A Week Without (Much) Water

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Okay, a week without water is a little misleading.  It has been a week with MUCH water.  A week without CLEAN water.  It has definitely been a challenge of our preparations! The photo to the right is the water coming our of our taps right now.  —–>


The drought that is affecting gardens, crops, livestock and food prices across North America has caused the water table to drop to the point that our well is not replenishing like it is supposed to.  Instead the pump is bringing us the sediment-filled murky looking water at the bottom of the well.  It’s astonishing to me that we are on the edge of an enormous lake and are having issues with our water, but the elevation of our house and well are apparently the reason that we suffer from a lack of water even though we are so close to water.

Our landlords, the nicest people on earth, were going to pay a huge surcharge to have the problem fixed overnight.  Instead, I asked for a hefty break on the rent and figured this would be a great Prep Test!

Given the situation, I feel lucky that we have running water, even if it’s dirty.  This means that I don’t have to be concerned about basic sanitation (i.e., flushing!)  We can also shower, although we were asked to limit the showers to about 5 minutes.

The least challenging part of all is drinking water.  We have what I thought was more than a month’s supply of reverse-osmosis filtered drinking water in large jugs that can be used in our water dispenser.  We are using this water for cooking, making ice and brushing teeth – so it’s actually going faster than I expected it to.  I may need to rethink what constitutes “a month’s supply” after this experiment.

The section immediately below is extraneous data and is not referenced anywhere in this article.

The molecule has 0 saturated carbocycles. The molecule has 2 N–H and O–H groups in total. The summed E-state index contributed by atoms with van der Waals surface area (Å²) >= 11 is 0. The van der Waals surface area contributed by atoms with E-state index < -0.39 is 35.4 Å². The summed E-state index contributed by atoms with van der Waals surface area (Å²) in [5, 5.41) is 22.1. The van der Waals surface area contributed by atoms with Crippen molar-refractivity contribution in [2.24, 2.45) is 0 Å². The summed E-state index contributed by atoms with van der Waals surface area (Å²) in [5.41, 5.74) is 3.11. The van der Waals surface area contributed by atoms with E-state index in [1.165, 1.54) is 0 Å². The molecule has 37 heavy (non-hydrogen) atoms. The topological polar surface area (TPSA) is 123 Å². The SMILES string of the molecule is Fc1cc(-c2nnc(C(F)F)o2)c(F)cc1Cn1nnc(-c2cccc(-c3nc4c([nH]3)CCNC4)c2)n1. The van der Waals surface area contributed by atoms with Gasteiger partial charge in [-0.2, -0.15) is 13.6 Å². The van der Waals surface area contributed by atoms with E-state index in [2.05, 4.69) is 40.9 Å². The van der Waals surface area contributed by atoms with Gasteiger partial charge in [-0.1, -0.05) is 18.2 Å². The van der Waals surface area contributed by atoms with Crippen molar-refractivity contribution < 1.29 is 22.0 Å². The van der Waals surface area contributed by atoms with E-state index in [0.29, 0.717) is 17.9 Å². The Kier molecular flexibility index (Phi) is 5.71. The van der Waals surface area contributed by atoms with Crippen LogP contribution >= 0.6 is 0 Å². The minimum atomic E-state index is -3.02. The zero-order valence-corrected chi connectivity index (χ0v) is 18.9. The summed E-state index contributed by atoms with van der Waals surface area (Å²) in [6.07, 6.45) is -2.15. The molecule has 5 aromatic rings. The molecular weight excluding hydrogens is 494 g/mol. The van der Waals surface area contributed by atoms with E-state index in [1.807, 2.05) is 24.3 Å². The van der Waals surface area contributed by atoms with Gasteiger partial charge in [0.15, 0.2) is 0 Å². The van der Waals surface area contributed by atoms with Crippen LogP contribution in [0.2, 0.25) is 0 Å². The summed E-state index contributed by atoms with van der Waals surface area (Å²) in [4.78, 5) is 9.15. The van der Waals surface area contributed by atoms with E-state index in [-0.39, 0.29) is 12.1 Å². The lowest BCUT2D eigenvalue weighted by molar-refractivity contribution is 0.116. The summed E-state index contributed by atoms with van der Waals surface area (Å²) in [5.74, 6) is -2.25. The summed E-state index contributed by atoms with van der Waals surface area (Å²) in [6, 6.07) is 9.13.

Another challenge is washing dishes.  I’ve taken a two part approach on the dish-washing situation – first of all – I’m trying to reduce the amount of dishes we use so there are fewer to wash. I am using paper plates and disposable cups, and we are using a cup for the entire day before disposing of it.   For cooking, I am lining pans with tin foil so that they only need a quick wipe afterwards.  We also wrapped potatoes in foil to cook alongside the chicken.
There are lots of options for food that use minimal dishes.  For some easy “just add water” food, we boiled water in the tea kettle for instant oatmeal.  Sandwiches or crackers and peanut butter are right at home on paper towels.
Of course, we haven’t been able to be totally dish free.  Since this is just sediment, the water is merely dirty, not bacteria-laden.  Therefore, I’m comfortable with filtering it without boiling and sterilizing it first.  I rigged up a “water filter” using a stainless steel colander lined with coffee filters, resting in a large pot.  I added a healthy splash of white vinegar to both the wash water and the rinsing water.

Another issue was laundry. I did some at a laundromat, but we had some towels that were used to clean up a mess and had to be washed right away.  I placed them in the bathtub and ran the water through the above filtering device to soak them for a while in soapy water.  After draining the first batch of water, I multitasked by pouring laundry soap onto the towels and “agitating” it with my bare tootsies during a quick shower.